Ted Talks

August 4, 2006 at 5:40 pm Leave a comment

Began downloading the Ted Talks the other day and I am rather impressed. Daniel Dennet (who I blogged about before) seems a lot more sensical and his ideas far more pratical coming diretic from him. His ideas that religion has evolved or been shaped by cultural forces is a given taken the paradigms of much thought today, but his suggestions about creating a more open marketplace for religious ideas that rests on is assumptions seem well grounded and realistic.

Cameron Sinclair is the founder of archeticure for humanity (which I just brutally misspelled) and is a Worldchanging contributor. His talk goes over the formation of his NGO and it’s effects and plans. It’s rather interesting in the way it approached aid from an angle that both co-opts the marketplace, but ending with a qoute from Buckminster Fuller and ideals that seem to push the other way.

Al Gore’s speech is more remarkable for it’s humor than it’s ideas most of which we’re already familar with (buy more energy effecient devices and be a green consumer). Gore, much like Jim Hansen’s recent speeches, really highlights what’s wrong with global warming groups, their consistent conviction that the Government needs to get involved, while Cameron Sinclair’s highlights what’s right about NGOs, their ability to inact change at a much faster rate. What’s still lacking environmentally is a large scale NGO harnessing the power of tinkers the way Sinclair’s group does. Gore has recently started a new investment firm so perhaps he’s already on the next thing.

Nicholas Negroponte outlines his one laptop per child program which is rather nice.

Ted Robinson, who I’d never heard of before, perhaps has one of the best qoutes I’ve ever heard, “Our education system has mined our mines in the way that we’ve strip minded the earth for a paticular commodity.” Mr. Robinson’s arguement is that intelligence is variable (duh) and that our education systems narrow down to over-valueing industrial era values of intelligence and squandering people who inherintly utilize other strategies. Ted’s speech is unfortunately light and nebulous on exact solutions, but he hits the major problem head on.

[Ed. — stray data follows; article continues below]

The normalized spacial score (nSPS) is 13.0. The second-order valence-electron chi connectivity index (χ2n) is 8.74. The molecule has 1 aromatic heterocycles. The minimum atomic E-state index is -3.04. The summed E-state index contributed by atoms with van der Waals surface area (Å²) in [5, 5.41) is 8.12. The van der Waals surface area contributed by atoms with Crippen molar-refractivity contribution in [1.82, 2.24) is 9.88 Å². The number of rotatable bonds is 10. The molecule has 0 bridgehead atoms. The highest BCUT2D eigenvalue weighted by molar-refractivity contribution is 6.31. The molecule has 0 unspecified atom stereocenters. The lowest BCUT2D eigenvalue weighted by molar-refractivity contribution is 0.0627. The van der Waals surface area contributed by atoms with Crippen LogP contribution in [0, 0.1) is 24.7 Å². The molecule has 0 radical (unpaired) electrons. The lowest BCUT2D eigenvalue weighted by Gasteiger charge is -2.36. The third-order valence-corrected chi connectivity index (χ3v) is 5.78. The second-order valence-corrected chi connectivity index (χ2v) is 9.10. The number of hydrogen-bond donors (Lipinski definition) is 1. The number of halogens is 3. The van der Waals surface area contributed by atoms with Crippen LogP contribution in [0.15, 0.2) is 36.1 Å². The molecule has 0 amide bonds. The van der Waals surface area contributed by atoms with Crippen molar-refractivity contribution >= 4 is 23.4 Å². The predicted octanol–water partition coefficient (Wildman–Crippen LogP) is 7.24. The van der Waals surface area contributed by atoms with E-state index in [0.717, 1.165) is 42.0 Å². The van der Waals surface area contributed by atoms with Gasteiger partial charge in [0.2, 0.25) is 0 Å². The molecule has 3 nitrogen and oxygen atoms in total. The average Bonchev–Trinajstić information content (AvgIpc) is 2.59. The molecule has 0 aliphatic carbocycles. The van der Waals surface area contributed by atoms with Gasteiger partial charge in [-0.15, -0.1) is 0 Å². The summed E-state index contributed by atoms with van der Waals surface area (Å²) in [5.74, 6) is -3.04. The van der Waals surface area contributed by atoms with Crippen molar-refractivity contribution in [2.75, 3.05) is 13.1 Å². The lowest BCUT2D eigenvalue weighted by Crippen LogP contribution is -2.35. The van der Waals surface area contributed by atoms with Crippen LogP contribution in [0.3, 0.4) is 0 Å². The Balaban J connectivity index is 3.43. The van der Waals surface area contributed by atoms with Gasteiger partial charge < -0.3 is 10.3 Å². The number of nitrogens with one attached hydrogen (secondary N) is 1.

Majora Carter’s speech is definitely interesting not only in how remarkably pratical she is, but also the passions with which she argues. Her example of Bogota is also nice.

Hans Rosling manages to make models that are not only interesting, but should be required for any student of the world. He’s a professor in Sweden and the maker of gapminder.com which is a treasure trove of interactive maps of information.

These two I have finished. The Warren one is rick.



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Entry filed under: media.

links for 2006-08-04 Some notes about the DOW and Prediction Markets

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